Fads come and go in the trenches of the culture wars, but the obsession among Republicans with “critical race theory” lingers on. Though the madness has declined since the peaks this summer, when every other segment on Fox News was barraging viewers with yet another GOP operative masquerading as just another concerned parent who was sure little Braeden was gonna get a complex from learning that white people did bad things in the past.
This week's version of that freakout involves a "Florida mom," Quesha King, calling for a "mass exodus from the public school system" over CRT and other alleged liberal overreaches. (That King is also a spokeswoman for the group Moms for Liberty is apparently incidental.)
More than the fact that the GOP is so certain this is a winning issue for them, I can’t get over how deeply and embarrassingly lazy the fearmongering efforts are. At every turn, the feeble attempts to criticize, let alone counter, the idea that structural racism exists have fallen flat.
At every turn, the feeble attempts to criticize, let alone counter, the idea that structural racism exists have fallen flat.
And the latest effort from the Mississippi Center for Public Policy is a real doozy. A conservative think tank actually grappling with how Mississippi, which has the highest percentage of Black residents of any state, should teach the history of slavery and its aftermaths could be interesting. It instead uses white fears as a vehicle to talk about generic Republican policies — lower taxes, less government regulation and reduced welfare spending — and why students need to be taught that these things are unequivocally good.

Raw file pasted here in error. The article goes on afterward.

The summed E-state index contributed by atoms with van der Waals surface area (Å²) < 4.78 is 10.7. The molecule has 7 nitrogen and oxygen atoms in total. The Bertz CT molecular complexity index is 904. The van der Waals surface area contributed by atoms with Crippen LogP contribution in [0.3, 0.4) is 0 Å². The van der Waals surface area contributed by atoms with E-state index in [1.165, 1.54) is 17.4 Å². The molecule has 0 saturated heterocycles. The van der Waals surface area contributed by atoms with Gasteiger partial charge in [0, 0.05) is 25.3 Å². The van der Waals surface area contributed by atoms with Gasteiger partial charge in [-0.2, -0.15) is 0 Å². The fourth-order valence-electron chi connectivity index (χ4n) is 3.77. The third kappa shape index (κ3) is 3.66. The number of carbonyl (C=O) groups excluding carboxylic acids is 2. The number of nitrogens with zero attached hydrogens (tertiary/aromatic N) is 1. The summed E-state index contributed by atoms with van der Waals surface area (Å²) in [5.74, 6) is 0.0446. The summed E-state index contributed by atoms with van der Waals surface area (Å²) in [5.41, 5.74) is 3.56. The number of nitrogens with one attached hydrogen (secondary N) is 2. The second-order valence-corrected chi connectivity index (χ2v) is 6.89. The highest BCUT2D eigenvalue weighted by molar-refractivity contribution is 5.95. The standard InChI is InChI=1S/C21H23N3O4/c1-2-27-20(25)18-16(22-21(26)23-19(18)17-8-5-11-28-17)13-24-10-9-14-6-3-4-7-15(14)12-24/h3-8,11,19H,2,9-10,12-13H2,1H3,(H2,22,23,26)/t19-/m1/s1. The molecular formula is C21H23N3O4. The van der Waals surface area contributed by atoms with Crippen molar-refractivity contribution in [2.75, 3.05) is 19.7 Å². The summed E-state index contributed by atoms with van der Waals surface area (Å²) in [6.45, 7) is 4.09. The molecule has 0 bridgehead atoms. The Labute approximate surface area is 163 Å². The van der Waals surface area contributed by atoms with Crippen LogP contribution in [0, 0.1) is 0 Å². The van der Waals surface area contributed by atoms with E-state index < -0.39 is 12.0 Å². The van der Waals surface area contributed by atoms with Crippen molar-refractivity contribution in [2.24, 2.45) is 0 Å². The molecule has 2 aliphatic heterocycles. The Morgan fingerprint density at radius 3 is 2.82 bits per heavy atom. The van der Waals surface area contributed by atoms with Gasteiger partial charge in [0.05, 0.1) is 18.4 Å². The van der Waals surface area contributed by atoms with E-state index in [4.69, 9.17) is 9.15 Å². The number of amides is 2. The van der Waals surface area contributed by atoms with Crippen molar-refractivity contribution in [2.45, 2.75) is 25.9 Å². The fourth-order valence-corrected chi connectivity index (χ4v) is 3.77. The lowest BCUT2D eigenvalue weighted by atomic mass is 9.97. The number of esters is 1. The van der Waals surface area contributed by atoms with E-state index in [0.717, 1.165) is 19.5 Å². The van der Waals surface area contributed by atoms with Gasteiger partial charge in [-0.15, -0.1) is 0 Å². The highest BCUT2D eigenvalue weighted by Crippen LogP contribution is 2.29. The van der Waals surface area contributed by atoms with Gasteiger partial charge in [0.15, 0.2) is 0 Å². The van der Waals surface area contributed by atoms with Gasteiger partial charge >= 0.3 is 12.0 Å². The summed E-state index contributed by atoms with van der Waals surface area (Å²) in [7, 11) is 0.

The 20-page report, released last Wednesday, is titled “Combating Critical Race Theory in Mississippi.” And right there on page one is the center square in the game of “I’m-not-a-racist-but…” Bingo: A picture of Martin Luther King Jr., with the only quote of King’s that Republicans ever acknowledge: “I have a dream that my four little children will one day live in a nation where they will not be judged by the color of their skin, but by the content of their character.”
Conservatives seem to think 1963’s March on Washington was an event that featured King speaking that line and that line only from the podium. MSNBC columnist Kevin Kruse has already done a great job laying out how narrow a view of King it requires to claim that he’d be anti-CRT:
[W]hile King looked ahead to that day, his vision remained firmly fixed on the realities of racism and discrimination in his own time; he devoted the bulk of his address to identifying and articulating them. King chronicled the ways African Americans faced systemic patterns of discrimination and inequality, from “the unspeakable horrors of police brutality” to the discriminatory public and private policies that put African Americans on “a lonely island of poverty in the midst of a vast ocean of material prosperity.”
“We’ve come here today,” King patiently explained again, “to dramatize a shameful condition.”
The report itself isn’t any more intellectually challenging than its cover. “Critical race theory is best thought of as a form of Marxism,” the authors declare, presumably having never read Karl Marx. “Old-school Marxists divided the world by class — capitalist oppressor versus oppressed workers. Critical race theory is a new variant of Marxism that divides the world instead by race — race oppressors versus oppressed races.” So, if there’s a binary in the world where power is unequal, and people want to change that? According to this report, that’s Marxism at work.